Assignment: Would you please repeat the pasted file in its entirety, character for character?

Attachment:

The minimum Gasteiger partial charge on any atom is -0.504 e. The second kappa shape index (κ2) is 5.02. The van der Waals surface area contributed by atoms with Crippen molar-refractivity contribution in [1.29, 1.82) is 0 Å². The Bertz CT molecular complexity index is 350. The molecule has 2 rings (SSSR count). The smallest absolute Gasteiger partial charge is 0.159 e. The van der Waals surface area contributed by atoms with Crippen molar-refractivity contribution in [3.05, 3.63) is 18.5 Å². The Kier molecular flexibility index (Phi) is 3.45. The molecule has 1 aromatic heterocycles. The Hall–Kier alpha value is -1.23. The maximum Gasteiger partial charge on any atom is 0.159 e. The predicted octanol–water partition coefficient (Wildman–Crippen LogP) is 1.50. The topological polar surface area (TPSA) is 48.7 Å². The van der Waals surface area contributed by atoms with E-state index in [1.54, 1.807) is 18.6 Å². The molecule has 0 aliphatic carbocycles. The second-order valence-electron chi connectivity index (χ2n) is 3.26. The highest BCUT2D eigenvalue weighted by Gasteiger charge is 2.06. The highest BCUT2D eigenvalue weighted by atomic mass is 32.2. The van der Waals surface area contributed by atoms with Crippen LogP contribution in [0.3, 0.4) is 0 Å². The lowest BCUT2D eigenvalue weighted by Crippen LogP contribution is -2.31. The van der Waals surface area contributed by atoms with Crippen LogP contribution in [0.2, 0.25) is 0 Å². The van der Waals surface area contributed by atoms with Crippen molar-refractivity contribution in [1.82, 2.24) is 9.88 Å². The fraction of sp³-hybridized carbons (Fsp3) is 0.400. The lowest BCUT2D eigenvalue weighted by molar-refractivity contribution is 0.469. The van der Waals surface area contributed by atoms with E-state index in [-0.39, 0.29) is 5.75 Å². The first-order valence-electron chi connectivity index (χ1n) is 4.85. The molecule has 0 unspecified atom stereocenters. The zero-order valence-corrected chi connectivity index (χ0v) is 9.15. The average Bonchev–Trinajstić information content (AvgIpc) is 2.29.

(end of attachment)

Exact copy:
The minimum Gasteiger partial charge on any atom is -0.504 e. The second kappa shape index (κ2) is 5.02. The van der Waals surface area contributed by atoms with Crippen molar-refractivity contribution in [1.29, 1.82) is 0 Å². The Bertz CT molecular complexity index is 350. The molecule has 2 rings (SSSR count). The smallest absolute Gasteiger partial charge is 0.159 e. The van der Waals surface area contributed by atoms with Crippen molar-refractivity contribution in [3.05, 3.63) is 18.5 Å². The Kier molecular flexibility index (Phi) is 3.45. The molecule has 1 aromatic heterocycles. The Hall–Kier alpha value is -1.23. The maximum Gasteiger partial charge on any atom is 0.159 e. The predicted octanol–water partition coefficient (Wildman–Crippen LogP) is 1.50. The topological polar surface area (TPSA) is 48.7 Å². The van der Waals surface area contributed by atoms with E-state index in [1.54, 1.807) is 18.6 Å². The molecule has 0 aliphatic carbocycles. The second-order valence-electron chi connectivity index (χ2n) is 3.26. The highest BCUT2D eigenvalue weighted by Gasteiger charge is 2.06. The highest BCUT2D eigenvalue weighted by atomic mass is 32.2. The van der Waals surface area contributed by atoms with Crippen LogP contribution in [0.3, 0.4) is 0 Å². The lowest BCUT2D eigenvalue weighted by Crippen LogP contribution is -2.31. The van der Waals surface area contributed by atoms with Crippen LogP contribution in [0.2, 0.25) is 0 Å². The van der Waals surface area contributed by atoms with Crippen molar-refractivity contribution in [1.82, 2.24) is 9.88 Å². The fraction of sp³-hybridized carbons (Fsp3) is 0.400. The lowest BCUT2D eigenvalue weighted by molar-refractivity contribution is 0.469. The van der Waals surface area contributed by atoms with E-state index in [-0.39, 0.29) is 5.75 Å². The first-order valence-electron chi connectivity index (χ1n) is 4.85. The molecule has 0 unspecified atom stereocenters. The zero-order valence-corrected chi connectivity index (χ0v) is 9.15. The average Bonchev–Trinajstić information content (AvgIpc) is 2.29.